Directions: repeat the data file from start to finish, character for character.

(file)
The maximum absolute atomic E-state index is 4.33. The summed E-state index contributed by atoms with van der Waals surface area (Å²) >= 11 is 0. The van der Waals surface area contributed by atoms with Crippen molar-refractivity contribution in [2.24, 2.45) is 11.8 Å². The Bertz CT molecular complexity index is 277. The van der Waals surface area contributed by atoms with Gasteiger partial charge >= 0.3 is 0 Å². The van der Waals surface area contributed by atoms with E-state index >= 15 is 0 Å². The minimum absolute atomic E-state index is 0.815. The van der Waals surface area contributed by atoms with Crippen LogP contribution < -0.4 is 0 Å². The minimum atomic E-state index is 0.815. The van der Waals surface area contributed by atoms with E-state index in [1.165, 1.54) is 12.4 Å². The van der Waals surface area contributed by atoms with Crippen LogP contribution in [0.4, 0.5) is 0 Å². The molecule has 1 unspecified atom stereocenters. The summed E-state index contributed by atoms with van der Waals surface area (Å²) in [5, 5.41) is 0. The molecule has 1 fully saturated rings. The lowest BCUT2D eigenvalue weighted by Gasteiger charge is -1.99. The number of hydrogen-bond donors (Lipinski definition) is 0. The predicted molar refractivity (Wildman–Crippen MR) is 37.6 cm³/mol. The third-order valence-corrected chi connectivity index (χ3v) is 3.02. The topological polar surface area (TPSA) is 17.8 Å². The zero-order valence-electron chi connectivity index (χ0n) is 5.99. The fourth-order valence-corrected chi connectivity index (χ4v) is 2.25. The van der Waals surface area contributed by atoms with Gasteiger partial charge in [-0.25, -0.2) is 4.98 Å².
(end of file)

The maximum absolute atomic E-state index is 4.33. The summed E-state index contributed by atoms with van der Waals surface area (Å²) >= 11 is 0. The van der Waals surface area contributed by atoms with Crippen molar-refractivity contribution in [2.24, 2.45) is 11.8 Å². The Bertz CT molecular complexity index is 277. The van der Waals surface area contributed by atoms with Gasteiger partial charge >= 0.3 is 0 Å². The van der Waals surface area contributed by atoms with E-state index >= 15 is 0 Å². The minimum absolute atomic E-state index is 0.815. The van der Waals surface area contributed by atoms with Crippen LogP contribution < -0.4 is 0 Å². The minimum atomic E-state index is 0.815. The van der Waals surface area contributed by atoms with E-state index in [1.165, 1.54) is 12.4 Å². The van der Waals surface area contributed by atoms with Crippen LogP contribution in [0.4, 0.5) is 0 Å². The molecule has 1 unspecified atom stereocenters. The summed E-state index contributed by atoms with van der Waals surface area (Å²) in [5, 5.41) is 0. The molecule has 1 fully saturated rings. The lowest BCUT2D eigenvalue weighted by Gasteiger charge is -1.99. The number of hydrogen-bond donors (Lipinski definition) is 0. The predicted molar refractivity (Wildman–Crippen MR) is 37.6 cm³/mol. The third-order valence-corrected chi connectivity index (χ3v) is 3.02. The topological polar surface area (TPSA) is 17.8 Å². The zero-order valence-electron chi connectivity index (χ0n) is 5.99. The fourth-order valence-corrected chi connectivity index (χ4v) is 2.25. The van der Waals surface area contributed by atoms with Gasteiger partial charge in [-0.25, -0.2) is 4.98 Å².